Updated on February 10th, 2023
A disc jockey (DJ) contract is used when a client hires a DJ to provide music for an event. The document outlines all the necessary details of the DJ’s work, including the venue location, event date, event time, service fees, and overtime rates. Cancelation and refund policies may be included to protect the parties in the event of unforeseen circumstances. For instance, the parties can specify resolution procedures in advance to prepare for a power outage.
A disc jockey contract will include the name and address of the service provider (the DJ) and the client who hired them. If either party is a business, the contract should instead provide the company’s information (i.e., entity name and business address).
When hiring a DJ, it’s important that the agreement explains all the event information to avoid misunderstandings down the line. Some event details that should be written into the contract include:
- Name of the venue (if any)
- Location, date, and time of the DJ event
- Type of event (e.g., wedding, house party)
- Duration of the event
A short explanation of the DJ’s responsibilities should be stated in the contract. Apart from playing music, the DJ may also be in charge of hosting duties (a.k.a., emceeing), lighting, and video playback.
Pricing terms will be included in the contract to define the DJ’s service fee and to specify any other pricing details, such as overtime rates or deposit amounts.
The contract should describe whether or not the service arrangement can be canceled before the event date. If the contract can be ended early, the form should state the procedures for cancelation, including any refund policies.
A disc jockey contract is created when a DJ and their client want to get the details of the working relationship on paper (as opposed to a handshake agreement). The agreement should be made in advance of the event date. The earlier the contract is signed, the better, as it gives the DJ enough time to source the equipment they need and create a suitable playlist for the occasion.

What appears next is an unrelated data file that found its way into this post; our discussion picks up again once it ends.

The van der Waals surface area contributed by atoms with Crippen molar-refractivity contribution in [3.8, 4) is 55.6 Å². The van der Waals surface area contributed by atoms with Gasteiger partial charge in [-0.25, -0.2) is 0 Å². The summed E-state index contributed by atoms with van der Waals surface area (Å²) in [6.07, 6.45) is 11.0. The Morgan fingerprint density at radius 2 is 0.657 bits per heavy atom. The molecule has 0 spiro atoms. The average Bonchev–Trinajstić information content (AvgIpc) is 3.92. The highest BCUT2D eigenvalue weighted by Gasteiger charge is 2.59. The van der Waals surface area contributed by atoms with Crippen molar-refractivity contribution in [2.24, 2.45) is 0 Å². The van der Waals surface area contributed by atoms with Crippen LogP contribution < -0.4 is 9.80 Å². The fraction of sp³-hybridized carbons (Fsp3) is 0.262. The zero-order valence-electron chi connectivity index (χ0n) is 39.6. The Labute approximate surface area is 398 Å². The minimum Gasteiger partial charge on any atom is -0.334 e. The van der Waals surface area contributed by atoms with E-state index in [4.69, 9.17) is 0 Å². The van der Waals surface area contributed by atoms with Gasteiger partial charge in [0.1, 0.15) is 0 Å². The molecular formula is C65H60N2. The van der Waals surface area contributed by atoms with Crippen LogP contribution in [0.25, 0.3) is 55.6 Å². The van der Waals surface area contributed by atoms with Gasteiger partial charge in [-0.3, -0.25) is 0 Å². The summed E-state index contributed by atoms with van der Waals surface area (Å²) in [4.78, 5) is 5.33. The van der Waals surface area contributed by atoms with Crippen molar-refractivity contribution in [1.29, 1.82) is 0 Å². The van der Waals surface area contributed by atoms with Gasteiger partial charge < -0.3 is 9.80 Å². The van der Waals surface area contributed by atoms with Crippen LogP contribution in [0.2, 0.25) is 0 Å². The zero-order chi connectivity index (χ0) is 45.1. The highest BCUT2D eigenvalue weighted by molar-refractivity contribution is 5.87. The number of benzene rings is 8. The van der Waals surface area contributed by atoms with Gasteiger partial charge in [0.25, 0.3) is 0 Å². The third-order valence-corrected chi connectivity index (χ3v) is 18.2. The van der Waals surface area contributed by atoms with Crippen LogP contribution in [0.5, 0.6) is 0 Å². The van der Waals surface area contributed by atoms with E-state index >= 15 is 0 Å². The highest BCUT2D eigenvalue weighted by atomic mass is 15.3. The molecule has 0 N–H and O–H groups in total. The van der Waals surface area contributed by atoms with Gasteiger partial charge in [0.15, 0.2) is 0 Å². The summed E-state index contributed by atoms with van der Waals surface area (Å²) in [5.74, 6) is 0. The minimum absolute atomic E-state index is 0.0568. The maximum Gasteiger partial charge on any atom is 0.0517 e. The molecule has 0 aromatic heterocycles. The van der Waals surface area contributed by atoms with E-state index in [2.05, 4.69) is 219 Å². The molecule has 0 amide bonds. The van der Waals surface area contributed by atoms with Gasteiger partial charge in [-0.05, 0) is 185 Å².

The following are a few events/gigs that generally require a DJ contract:
- For mobile DJs:
- School dances
- Birthday parties
- Private company events
- For non-mobile DJs:
- Nightclub gigs
- Radio programs
- Karaoke host
When a written contract is used to define the service relationship, there are several advantages for both the client and the DJ, including the following:
- Clear Expectations: The contract records what was agreed on between the parties, eliminating any uncertainty regarding pricing, event details, and service obligations.
- Legal Protection: If a legal dispute arises, the contract can help either party defend their case and protect themselves from liability.
- Confidentiality: The contract has a confidentiality clause that secures the client’s customer lists and other business information.
- Independent Contractor Verification: A disc jockey contract affirms that the DJ is an independent contractor. This affirmation helps prove to the IRS that an employment relationship does not exist.